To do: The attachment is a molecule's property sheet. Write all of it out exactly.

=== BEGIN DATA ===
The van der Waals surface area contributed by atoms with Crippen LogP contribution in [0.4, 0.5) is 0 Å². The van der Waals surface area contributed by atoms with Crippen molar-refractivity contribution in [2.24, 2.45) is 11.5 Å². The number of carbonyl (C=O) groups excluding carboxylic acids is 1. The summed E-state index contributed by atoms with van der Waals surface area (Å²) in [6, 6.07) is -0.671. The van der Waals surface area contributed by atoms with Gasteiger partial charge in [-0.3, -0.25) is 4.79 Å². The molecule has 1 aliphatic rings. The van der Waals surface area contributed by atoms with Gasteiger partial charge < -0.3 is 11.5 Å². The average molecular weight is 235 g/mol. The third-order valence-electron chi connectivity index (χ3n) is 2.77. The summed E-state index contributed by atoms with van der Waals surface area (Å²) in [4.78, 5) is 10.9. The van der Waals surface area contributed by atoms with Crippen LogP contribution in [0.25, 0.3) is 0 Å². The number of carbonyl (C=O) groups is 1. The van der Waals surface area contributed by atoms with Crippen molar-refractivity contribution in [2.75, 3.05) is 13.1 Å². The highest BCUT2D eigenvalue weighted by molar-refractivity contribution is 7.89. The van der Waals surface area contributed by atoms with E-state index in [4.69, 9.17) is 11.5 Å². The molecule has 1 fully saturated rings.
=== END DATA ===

The van der Waals surface area contributed by atoms with Crippen LogP contribution in [0.4, 0.5) is 0 Å². The van der Waals surface area contributed by atoms with Crippen molar-refractivity contribution in [2.24, 2.45) is 11.5 Å². The number of carbonyl (C=O) groups excluding carboxylic acids is 1. The summed E-state index contributed by atoms with van der Waals surface area (Å²) in [6, 6.07) is -0.671. The van der Waals surface area contributed by atoms with Gasteiger partial charge in [-0.3, -0.25) is 4.79 Å². The molecule has 1 aliphatic rings. The van der Waals surface area contributed by atoms with Gasteiger partial charge < -0.3 is 11.5 Å². The average molecular weight is 235 g/mol. The third-order valence-electron chi connectivity index (χ3n) is 2.77. The summed E-state index contributed by atoms with van der Waals surface area (Å²) in [4.78, 5) is 10.9. The van der Waals surface area contributed by atoms with Crippen LogP contribution in [0.25, 0.3) is 0 Å². The number of carbonyl (C=O) groups is 1. The van der Waals surface area contributed by atoms with Crippen molar-refractivity contribution in [2.75, 3.05) is 13.1 Å². The highest BCUT2D eigenvalue weighted by molar-refractivity contribution is 7.89. The van der Waals surface area contributed by atoms with E-state index in [4.69, 9.17) is 11.5 Å². The molecule has 1 fully saturated rings.